My grandmother’s cafe held many delights for me and my sibs while we were growing up, and one of the best was the drinks cooler.
This was a long chest-like refrigerator about waist high with two compartments. One side held beer bottles and the other held a variety of pop bottles. And they were bottles, too, eight ounce glass bottles with a long neck and a metal cap that had to be wrenched off with the bottle opener attached to the side of the cooler. I doubt if they even make eight ounce pop bottles anymore, unless it’s for some special memorial collection. The sliding tops of the compartments were not see-through, like the refrigerated chests you see today at the local mini-mart. They worked rather like a roll-top desk, so you never knew what you were going to find until you opened them. It was sort of like a treasure chest.
As I said last week, Grandma’s cafe was a small affair, so she couldn’t afford to have all varieties of pop in stock at all times. Coca Cola was always available (or as the natives called it, “Co’Cola”). I don’t remember Pepsi when I was very small, but it began showing up in the cooler when I was in my early teens. She kept good supplies of Dad’s Root Beer (absolutely the best for making ice cream floats) 7Up, and Dr. Pepper - this was the South, after all.
The time-honored Bubba way to drink Dr. Pepper, of course, is to drop salted peanuts down the neck of the bottle and slurp ‘em down. Not that I ever did that.
She usually had a stock of Grape and Orange NeHi, and sometimes Grapette, which I prefered. Sometimes, Strawberry NeHi would show up, and even though I was never much of a fruit-flavored pop aficionado, I’d drink one just because it was different.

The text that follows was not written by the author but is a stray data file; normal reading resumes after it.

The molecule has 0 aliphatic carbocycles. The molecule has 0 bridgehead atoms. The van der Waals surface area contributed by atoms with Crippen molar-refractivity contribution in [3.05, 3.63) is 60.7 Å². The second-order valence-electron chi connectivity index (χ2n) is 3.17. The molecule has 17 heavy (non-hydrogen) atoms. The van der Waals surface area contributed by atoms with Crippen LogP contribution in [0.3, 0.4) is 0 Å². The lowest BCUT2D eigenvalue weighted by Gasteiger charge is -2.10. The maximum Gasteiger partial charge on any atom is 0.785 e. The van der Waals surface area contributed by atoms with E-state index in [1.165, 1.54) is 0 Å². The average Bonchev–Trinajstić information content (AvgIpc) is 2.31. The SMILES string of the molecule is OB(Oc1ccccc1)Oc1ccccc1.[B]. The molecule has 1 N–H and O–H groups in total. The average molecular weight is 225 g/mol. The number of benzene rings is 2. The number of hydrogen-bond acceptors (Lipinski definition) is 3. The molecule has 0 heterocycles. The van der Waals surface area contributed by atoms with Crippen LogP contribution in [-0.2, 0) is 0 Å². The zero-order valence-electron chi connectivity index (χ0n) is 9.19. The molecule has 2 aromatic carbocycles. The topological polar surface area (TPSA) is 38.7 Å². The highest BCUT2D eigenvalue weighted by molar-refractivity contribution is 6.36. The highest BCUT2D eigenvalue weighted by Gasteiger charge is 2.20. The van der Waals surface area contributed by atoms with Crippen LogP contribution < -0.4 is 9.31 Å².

But the real treats for me were the rare appearances of Chocolate Soldier, YooHoo (basically the same thing), and my favorite, Cream Soda.
Coke was the thing, though, the basic fizzy nectar of the gods upon which all of us were raised. My parents always kept a stockpile. When I was young, my father brought in the little glass bottles by the wooden, compartmentalized case. By the time we had all left home, my mother was hauling home two-liter plastic bottles from WalMart. Every night of my youth, my father popped popcorn after dinner, and we would all adjourn to the den to watch “Father Knows Best”, much popcorn, and have a Coke.
The joy of soda pop is behind me now. I lost my taste for sweet drinks after I grew up, on top of the fact that my husband can’t tolerate carbonation.
But as bad for us as it may have been, I’ll always have fond memories of those bottle-cap soldiers all standing in a chilly row at the bottom of my grandmother’s cooler.